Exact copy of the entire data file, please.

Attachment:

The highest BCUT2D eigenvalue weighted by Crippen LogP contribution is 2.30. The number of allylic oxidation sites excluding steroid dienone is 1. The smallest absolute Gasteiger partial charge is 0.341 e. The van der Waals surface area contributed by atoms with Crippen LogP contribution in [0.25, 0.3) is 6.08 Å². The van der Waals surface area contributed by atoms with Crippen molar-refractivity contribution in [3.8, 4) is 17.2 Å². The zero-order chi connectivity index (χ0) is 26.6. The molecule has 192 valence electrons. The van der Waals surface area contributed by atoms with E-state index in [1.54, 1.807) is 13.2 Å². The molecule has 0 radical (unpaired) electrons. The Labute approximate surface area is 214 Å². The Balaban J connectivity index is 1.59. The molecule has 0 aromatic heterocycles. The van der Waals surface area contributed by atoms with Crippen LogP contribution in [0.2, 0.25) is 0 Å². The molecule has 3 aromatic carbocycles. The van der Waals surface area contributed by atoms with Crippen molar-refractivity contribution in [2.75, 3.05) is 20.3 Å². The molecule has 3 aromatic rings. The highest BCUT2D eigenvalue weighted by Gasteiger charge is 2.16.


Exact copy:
The highest BCUT2D eigenvalue weighted by Crippen LogP contribution is 2.30. The number of allylic oxidation sites excluding steroid dienone is 1. The smallest absolute Gasteiger partial charge is 0.341 e. The van der Waals surface area contributed by atoms with Crippen LogP contribution in [0.25, 0.3) is 6.08 Å². The van der Waals surface area contributed by atoms with Crippen molar-refractivity contribution in [3.8, 4) is 17.2 Å². The zero-order chi connectivity index (χ0) is 26.6. The molecule has 192 valence electrons. The van der Waals surface area contributed by atoms with E-state index in [1.54, 1.807) is 13.2 Å². The molecule has 0 radical (unpaired) electrons. The Labute approximate surface area is 214 Å². The Balaban J connectivity index is 1.59. The molecule has 0 aromatic heterocycles. The van der Waals surface area contributed by atoms with Crippen LogP contribution in [0.2, 0.25) is 0 Å². The molecule has 3 aromatic carbocycles. The van der Waals surface area contributed by atoms with Crippen molar-refractivity contribution in [2.75, 3.05) is 20.3 Å². The molecule has 3 aromatic rings. The highest BCUT2D eigenvalue weighted by Gasteiger charge is 2.16.